If you define the mail resource directyl in your domain.xml file take care about the ‘resource-ref’ declaration in the seciton ‘<servers>’. If you miss this, than your application will not find the mail resource to be injected!
The Payara project provide a well maintained docker image on Docker Hub. Since version 5.192 you can easily create a docker image which runs Payara in Debug mode. You need just to add the environment variable “PAYARA_ARGS”
ENV PAYARA_ARGS --debug
COPY my-example.war $DEPLOY_DIR
Or you can also set the environment in your docker-compose.yml file:
Running a Apache Cassandra Cluster with Docker-Swarm is quite easy using the official Docker Image. Docker-Swarm allows you to setup several docker worker nodes running on different hardware or virtual servers. Take a look at my example docker-compose.yml file:
I am running each cassandra service on a specific host within my docker-swarm. We can not use the build-in scaling feature of docker-swarm because we need to define a separate data volume for each service. See the section ‘volumes’.
The other important part are the two environment variables ‘CASSANDRA_BROADCAST_ADDRESS’ and ‘CASSANDRA_SEEDS’.
‘CASSANDRA_BROADCAST_ADDRESS’ defines a container name for each cassandra node within the cassandra cluster. This name matches the service name. As both services run in the same network ‘cluster_net’ the both cassandara nodes find each user via the service name.
The second environment ‘CASSANDRA_SEEDS’ defines the seed node which need to be defined for the second service only. This is necessary even if a cassandra cluster is ‘master-less’.
The new Open Source E-Mail Client Mailspring is possible an alternative for your Thunderbird. I am running Linux Debian and there are not so much different mail clients available. Mailspring seems to become more and more interesting.
How to Install Mailspring on Linux Debian
To install mailspring on Linux Deiban first download the latest .deb package from the Download page. To install the client run:
In this Blog I will show you how we use Apache Cassandra in our Open Source Project Imixs-Archive. Imixs-Archive is a service which we use inImixs-Workflow to push business data into a Cassandra Cluster. The service provides a Rest API based on JAX-RS and uses the DataStax Driver to write the data into the Cassandra Cluster.
The problem is that for a connection you need first to setup a Cluster Object and connect to your keyspace to get a Session object. This is time consuming and slows down the rest service call if you do this during the request. But within Java EE you can solve this problem easily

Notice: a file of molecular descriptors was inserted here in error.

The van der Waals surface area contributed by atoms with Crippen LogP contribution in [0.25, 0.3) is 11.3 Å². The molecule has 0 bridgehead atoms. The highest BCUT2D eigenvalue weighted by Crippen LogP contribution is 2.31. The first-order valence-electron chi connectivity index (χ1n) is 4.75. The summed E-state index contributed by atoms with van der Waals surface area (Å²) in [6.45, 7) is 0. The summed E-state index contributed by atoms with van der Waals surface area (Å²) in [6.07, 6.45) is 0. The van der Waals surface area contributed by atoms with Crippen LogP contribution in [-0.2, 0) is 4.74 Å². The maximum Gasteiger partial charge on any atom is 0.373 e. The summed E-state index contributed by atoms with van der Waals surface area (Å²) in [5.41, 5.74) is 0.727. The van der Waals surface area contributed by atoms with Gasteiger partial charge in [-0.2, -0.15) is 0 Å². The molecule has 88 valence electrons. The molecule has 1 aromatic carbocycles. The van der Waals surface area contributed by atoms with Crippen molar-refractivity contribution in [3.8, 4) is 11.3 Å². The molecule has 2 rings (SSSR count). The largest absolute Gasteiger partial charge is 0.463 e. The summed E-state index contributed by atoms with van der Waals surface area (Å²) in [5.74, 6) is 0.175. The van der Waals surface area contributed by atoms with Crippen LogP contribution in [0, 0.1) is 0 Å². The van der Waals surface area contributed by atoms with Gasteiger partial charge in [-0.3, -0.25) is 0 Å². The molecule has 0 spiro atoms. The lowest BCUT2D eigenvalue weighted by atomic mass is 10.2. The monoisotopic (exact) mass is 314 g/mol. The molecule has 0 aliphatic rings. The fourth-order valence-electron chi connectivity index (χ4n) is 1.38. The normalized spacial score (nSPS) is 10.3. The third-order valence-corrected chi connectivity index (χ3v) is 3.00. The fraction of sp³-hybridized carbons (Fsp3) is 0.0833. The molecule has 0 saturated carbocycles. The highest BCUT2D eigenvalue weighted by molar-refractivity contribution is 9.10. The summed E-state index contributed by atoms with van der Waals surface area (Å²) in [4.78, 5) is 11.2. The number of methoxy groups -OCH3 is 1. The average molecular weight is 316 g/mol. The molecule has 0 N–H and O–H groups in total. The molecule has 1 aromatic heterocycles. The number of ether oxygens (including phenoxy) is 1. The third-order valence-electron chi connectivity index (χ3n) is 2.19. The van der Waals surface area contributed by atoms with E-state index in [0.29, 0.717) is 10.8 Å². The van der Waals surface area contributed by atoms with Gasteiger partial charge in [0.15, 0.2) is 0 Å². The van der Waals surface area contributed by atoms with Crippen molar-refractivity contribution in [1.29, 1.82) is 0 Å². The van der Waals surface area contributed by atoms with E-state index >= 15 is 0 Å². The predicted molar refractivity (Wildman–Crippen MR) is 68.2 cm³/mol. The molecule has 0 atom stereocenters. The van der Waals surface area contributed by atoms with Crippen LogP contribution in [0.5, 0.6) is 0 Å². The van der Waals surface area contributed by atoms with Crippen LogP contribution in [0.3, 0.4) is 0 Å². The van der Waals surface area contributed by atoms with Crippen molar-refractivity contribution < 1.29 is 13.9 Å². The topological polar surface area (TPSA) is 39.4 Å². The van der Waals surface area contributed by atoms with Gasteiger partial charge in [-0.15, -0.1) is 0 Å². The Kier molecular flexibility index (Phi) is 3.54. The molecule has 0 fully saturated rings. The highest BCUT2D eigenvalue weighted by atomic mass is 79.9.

With the new Microprofile-Config API there is a new and easy way to deal with configuration properties in an application. The Microprofile-Config API allows you to access config and property values form different sources like:
all META-INF/microprofile-config.properties files
You can find a good introduction into the Microprofile Config API here. And of course your can also implement your own config source. But most of the examples are based on reading custom config values from am existing file, like in the example here. Now in this Blog I will show how you can implement a Micorprofile ConfigSource based on values read from a Database.
Today I installed the GitLab Community Edition on Docker. It takes me some time to figure out how to get it done in an reasonable way. On the GitLab pages there is an installation guide for Docker. And the Docker images for GitLab are very well maintained on DockerHub. In the following I will expalin how to run GitLab with Docker-Compose and separate Database Containers.
I started to run our Imixs-Workflow engine on Open Liberty Application Server. One important thing in Imixs-Workflow is the authentication against the workflow engine. In Open Libertry, security can be configured in the server.xml file. But it takes me some time to figure out the correct configuration of the role mapping in combination with the @RunAs annotation which we use in our service EJBs.
In this example I use tags to specify variants of the same metric name. With MP Metrics 2.0, tags are used in combination with the metric’s name to create the identity of the metric. So by using different tags for the same metric name will result in an individual metric output for each identity.
But in case you want to create a custom metric with custom tags you can not use annotations. This is typically the case if the tags are computed by application data at runtime. The following example shows how you can create a metric with tags programatically: